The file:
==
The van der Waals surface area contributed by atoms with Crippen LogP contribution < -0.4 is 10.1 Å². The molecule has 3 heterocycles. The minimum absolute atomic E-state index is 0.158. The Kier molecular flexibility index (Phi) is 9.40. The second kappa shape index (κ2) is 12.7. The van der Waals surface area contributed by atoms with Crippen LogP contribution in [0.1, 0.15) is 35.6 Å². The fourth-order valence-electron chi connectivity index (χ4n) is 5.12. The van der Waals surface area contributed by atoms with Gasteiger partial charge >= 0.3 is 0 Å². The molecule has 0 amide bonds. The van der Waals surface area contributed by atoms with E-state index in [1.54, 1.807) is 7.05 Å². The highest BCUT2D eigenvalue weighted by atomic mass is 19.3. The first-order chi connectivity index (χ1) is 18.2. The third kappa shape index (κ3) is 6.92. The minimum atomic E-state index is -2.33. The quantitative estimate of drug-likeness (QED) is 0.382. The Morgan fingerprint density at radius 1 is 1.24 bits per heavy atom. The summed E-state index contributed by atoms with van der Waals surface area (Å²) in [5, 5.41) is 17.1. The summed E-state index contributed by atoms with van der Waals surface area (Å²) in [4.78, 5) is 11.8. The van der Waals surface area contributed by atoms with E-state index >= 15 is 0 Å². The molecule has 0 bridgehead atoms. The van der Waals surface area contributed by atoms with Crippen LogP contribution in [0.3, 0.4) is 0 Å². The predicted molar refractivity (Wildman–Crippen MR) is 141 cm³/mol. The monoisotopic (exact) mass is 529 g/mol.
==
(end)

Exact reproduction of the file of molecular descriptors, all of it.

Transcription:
The van der Waals surface area contributed by atoms with Crippen LogP contribution < -0.4 is 10.1 Å². The molecule has 3 heterocycles. The minimum absolute atomic E-state index is 0.158. The Kier molecular flexibility index (Phi) is 9.40. The second kappa shape index (κ2) is 12.7. The van der Waals surface area contributed by atoms with Crippen LogP contribution in [0.1, 0.15) is 35.6 Å². The fourth-order valence-electron chi connectivity index (χ4n) is 5.12. The van der Waals surface area contributed by atoms with Gasteiger partial charge >= 0.3 is 0 Å². The molecule has 0 amide bonds. The van der Waals surface area contributed by atoms with E-state index in [1.54, 1.807) is 7.05 Å². The highest BCUT2D eigenvalue weighted by atomic mass is 19.3. The first-order chi connectivity index (χ1) is 18.2. The third kappa shape index (κ3) is 6.92. The minimum atomic E-state index is -2.33. The quantitative estimate of drug-likeness (QED) is 0.382. The Morgan fingerprint density at radius 1 is 1.24 bits per heavy atom. The summed E-state index contributed by atoms with van der Waals surface area (Å²) in [5, 5.41) is 17.1. The summed E-state index contributed by atoms with van der Waals surface area (Å²) in [4.78, 5) is 11.8. The van der Waals surface area contributed by atoms with E-state index >= 15 is 0 Å². The molecule has 0 bridgehead atoms. The van der Waals surface area contributed by atoms with Crippen LogP contribution in [0.3, 0.4) is 0 Å². The predicted molar refractivity (Wildman–Crippen MR) is 141 cm³/mol. The monoisotopic (exact) mass is 529 g/mol.